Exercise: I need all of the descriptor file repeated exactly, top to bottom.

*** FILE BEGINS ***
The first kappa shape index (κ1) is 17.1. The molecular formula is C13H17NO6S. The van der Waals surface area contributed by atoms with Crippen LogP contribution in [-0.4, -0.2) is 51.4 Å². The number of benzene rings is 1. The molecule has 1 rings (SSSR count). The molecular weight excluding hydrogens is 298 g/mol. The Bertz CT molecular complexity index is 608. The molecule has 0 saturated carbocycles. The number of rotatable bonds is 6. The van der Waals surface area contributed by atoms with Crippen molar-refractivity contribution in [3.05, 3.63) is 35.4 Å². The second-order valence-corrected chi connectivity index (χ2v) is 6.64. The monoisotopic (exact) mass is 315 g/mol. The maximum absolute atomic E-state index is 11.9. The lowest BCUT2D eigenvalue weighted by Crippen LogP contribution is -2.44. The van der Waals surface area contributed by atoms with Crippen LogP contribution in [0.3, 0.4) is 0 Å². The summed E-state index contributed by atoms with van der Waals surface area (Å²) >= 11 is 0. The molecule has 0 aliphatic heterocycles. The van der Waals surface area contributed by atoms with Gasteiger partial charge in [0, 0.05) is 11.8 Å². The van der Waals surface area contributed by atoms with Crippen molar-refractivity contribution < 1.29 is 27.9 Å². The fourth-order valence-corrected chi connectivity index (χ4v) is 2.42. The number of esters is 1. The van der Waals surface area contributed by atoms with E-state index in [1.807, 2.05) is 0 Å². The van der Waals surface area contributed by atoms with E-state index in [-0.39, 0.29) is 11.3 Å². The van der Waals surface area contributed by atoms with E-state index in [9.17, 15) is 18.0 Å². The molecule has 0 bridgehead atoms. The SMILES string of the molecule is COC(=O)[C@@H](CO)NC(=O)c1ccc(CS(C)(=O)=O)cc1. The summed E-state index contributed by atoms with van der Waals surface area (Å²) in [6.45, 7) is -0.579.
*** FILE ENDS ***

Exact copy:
The first kappa shape index (κ1) is 17.1. The molecular formula is C13H17NO6S. The van der Waals surface area contributed by atoms with Crippen LogP contribution in [-0.4, -0.2) is 51.4 Å². The number of benzene rings is 1. The molecule has 1 rings (SSSR count). The molecular weight excluding hydrogens is 298 g/mol. The Bertz CT molecular complexity index is 608. The molecule has 0 saturated carbocycles. The number of rotatable bonds is 6. The van der Waals surface area contributed by atoms with Crippen molar-refractivity contribution in [3.05, 3.63) is 35.4 Å². The second-order valence-corrected chi connectivity index (χ2v) is 6.64. The monoisotopic (exact) mass is 315 g/mol. The maximum absolute atomic E-state index is 11.9. The lowest BCUT2D eigenvalue weighted by Crippen LogP contribution is -2.44. The van der Waals surface area contributed by atoms with Crippen LogP contribution in [0.3, 0.4) is 0 Å². The summed E-state index contributed by atoms with van der Waals surface area (Å²) >= 11 is 0. The molecule has 0 aliphatic heterocycles. The van der Waals surface area contributed by atoms with Gasteiger partial charge in [0, 0.05) is 11.8 Å². The van der Waals surface area contributed by atoms with Crippen molar-refractivity contribution < 1.29 is 27.9 Å². The fourth-order valence-corrected chi connectivity index (χ4v) is 2.42. The number of esters is 1. The van der Waals surface area contributed by atoms with E-state index in [1.807, 2.05) is 0 Å². The van der Waals surface area contributed by atoms with E-state index in [-0.39, 0.29) is 11.3 Å². The van der Waals surface area contributed by atoms with E-state index in [9.17, 15) is 18.0 Å². The molecule has 0 bridgehead atoms. The SMILES string of the molecule is COC(=O)[C@@H](CO)NC(=O)c1ccc(CS(C)(=O)=O)cc1. The summed E-state index contributed by atoms with van der Waals surface area (Å²) in [6.45, 7) is -0.579.